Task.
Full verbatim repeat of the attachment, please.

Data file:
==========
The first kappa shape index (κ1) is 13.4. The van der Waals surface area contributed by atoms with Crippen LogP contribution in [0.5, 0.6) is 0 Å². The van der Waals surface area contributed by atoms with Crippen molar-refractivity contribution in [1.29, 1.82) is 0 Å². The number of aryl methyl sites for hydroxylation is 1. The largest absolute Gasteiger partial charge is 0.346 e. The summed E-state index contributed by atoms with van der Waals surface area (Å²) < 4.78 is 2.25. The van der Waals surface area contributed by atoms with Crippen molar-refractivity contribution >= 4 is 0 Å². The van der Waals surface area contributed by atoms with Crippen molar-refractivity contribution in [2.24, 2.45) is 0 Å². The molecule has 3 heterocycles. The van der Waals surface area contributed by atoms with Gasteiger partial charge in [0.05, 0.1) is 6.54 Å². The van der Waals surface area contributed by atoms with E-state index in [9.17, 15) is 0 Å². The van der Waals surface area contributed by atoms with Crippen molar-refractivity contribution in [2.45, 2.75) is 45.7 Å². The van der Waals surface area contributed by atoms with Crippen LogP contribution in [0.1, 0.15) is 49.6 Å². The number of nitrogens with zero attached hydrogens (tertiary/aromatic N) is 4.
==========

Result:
The first kappa shape index (κ1) is 13.4. The van der Waals surface area contributed by atoms with Crippen LogP contribution in [0.5, 0.6) is 0 Å². The van der Waals surface area contributed by atoms with Crippen molar-refractivity contribution in [1.29, 1.82) is 0 Å². The number of aryl methyl sites for hydroxylation is 1. The largest absolute Gasteiger partial charge is 0.346 e. The summed E-state index contributed by atoms with van der Waals surface area (Å²) < 4.78 is 2.25. The van der Waals surface area contributed by atoms with Crippen molar-refractivity contribution >= 4 is 0 Å². The van der Waals surface area contributed by atoms with Crippen molar-refractivity contribution in [2.24, 2.45) is 0 Å². The molecule has 3 heterocycles. The van der Waals surface area contributed by atoms with Gasteiger partial charge in [0.05, 0.1) is 6.54 Å². The van der Waals surface area contributed by atoms with E-state index in [9.17, 15) is 0 Å². The van der Waals surface area contributed by atoms with Crippen molar-refractivity contribution in [2.45, 2.75) is 45.7 Å². The van der Waals surface area contributed by atoms with Crippen LogP contribution in [0.1, 0.15) is 49.6 Å². The number of nitrogens with zero attached hydrogens (tertiary/aromatic N) is 4.